Person:George III of the United Kingdom (1)

redirected from Person:George III (1)
George III of the United Kingdom
b.4 Jun 1738 London, England
Facts and Events
Name[4] George III of the United Kingdom
Unknown[1] George William Frederick
Gender Male
Birth[1] 4 Jun 1738 London, EnglandNorfolk House
Marriage 8 September 1761 St. James's Palace, London, Englandmarriage arranged by parents
to Charlotte of Mecklenburg-Strelitz
Other[2] 22 Sep 1761 Westminster Abbey, Westminster, Middlesex, EnglandCoronation
Reference Number? Q127318?
Death[3] 29 Jan 1820 Windsor Castle, Windsor, Berkshire, England

the text in this section is copied from an article in Wikipedia

George III (George William Frederick; 4 June 173829 January 1820) was King of Great Britain and Ireland from 25 October 1760 until the union of the two countries on 1 January 1801, after which he was King of the United Kingdom of Great Britain and Ireland until his death. He was concurrently Duke and prince-elector of Brunswick-Lüneburg ("Hanover") in the Holy Roman Empire until his promotion to King of Hanover on 12 October 1814. He was the third British monarch of the House of Hanover, but unlike his two predecessors he was born in Britain, spoke English as his first language, and never visited Hanover.

His life and reign, which were longer than any other British monarch before him, were marked by a series of military conflicts involving his kingdoms, much of the rest of Europe, and places farther afield in Africa, the Americas and Asia. Early in his reign, Great Britain defeated France in the Seven Years' War, becoming the dominant European power in North America and India. However, many of its American colonies were soon lost in the American Revolutionary War. Further wars against revolutionary and Napoleonic France from 1793 concluded in the defeat of Napoleon at the Battle of Waterloo in 1815.

In the later part of his life, George III suffered from recurrent, and eventually permanent, mental illness. Although it has since been suggested that he suffered from the blood disease porphyria, the cause of his illness remains unknown. After a final relapse in 1810, a regency was established, and George III's eldest son, George, Prince of Wales, ruled as Prince Regent. On George III's death, the Prince Regent succeeded his father as George IV.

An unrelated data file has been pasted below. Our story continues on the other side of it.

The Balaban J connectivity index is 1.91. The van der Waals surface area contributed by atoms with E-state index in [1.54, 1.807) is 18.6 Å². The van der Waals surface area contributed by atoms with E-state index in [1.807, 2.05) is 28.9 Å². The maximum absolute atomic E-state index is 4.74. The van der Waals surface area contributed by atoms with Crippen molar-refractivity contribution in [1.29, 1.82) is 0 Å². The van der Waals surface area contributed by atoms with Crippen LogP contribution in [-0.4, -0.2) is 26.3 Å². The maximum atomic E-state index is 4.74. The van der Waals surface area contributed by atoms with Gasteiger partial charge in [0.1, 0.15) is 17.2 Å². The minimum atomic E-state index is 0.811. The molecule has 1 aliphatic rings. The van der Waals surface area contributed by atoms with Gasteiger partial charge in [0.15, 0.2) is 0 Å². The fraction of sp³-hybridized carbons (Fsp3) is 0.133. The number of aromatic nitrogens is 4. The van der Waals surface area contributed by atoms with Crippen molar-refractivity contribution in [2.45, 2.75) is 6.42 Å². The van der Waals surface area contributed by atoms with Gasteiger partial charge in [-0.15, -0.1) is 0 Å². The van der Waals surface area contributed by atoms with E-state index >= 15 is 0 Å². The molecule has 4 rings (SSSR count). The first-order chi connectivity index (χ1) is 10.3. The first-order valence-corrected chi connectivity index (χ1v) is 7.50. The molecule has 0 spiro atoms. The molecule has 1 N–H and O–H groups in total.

Historical analysis of George III's life has gone through a "kaleidoscope of changing views" that have depended heavily on the prejudices of his biographers and the sources available to them. Until re-assessment occurred during the second half of the twentieth century, his reputation in the United States was one of a tyrant and in Britain he became "the scapegoat for the failure of imperialism".

  1. 1.0 1.1 Beatty, Michael A. The English Royal Family of America: from Jamestown to the American Revolution. (McFarland, 2003), pg. 166.
  2. Beatty, Michael A. The English Royal Family of America: from Jamestown to the American Revolution. (McFarland, 2003), pg. 176.
  3. Beatty, Michael A. The English Royal Family of America: from Jamestown to the American Revolution. (McFarland, 2003), pg. 182.
  4. George III of the United Kingdom, in Wikipedia: The Free Encyclopedia.
  5.   George III Hanover, King of Great Britain, in Lundy, Darryl. The Peerage: A genealogical survey of the peerage of Britain as well as the royal families of Europe.
  6.   Cokayne, George Edward, and Vicary Gibbs; et al. The complete peerage of England, Scotland, Ireland, Great Britain and the United Kingdom, extant, extinct, or dormant [2nd ed.]. (London: St. Catherine Press, 1910-59), Volume 3 page 178.
Succession of Monarchs of the United Kingdom
George I

his great-grandfather

George II

his grandfather

King of the Great Britain and Ireland


George IV

his son

William IV

his son

Acts of Union 1800 King of the United Kingdom
Congress of Vienna King of Hanover
This page uses content from the English Wikipedia. The original content was at George III of the United Kingdom. The list of authors can be seen in the page history. As with WeRelate, the content of Wikipedia is available under the Creative Commons Attribution/Share-Alike License.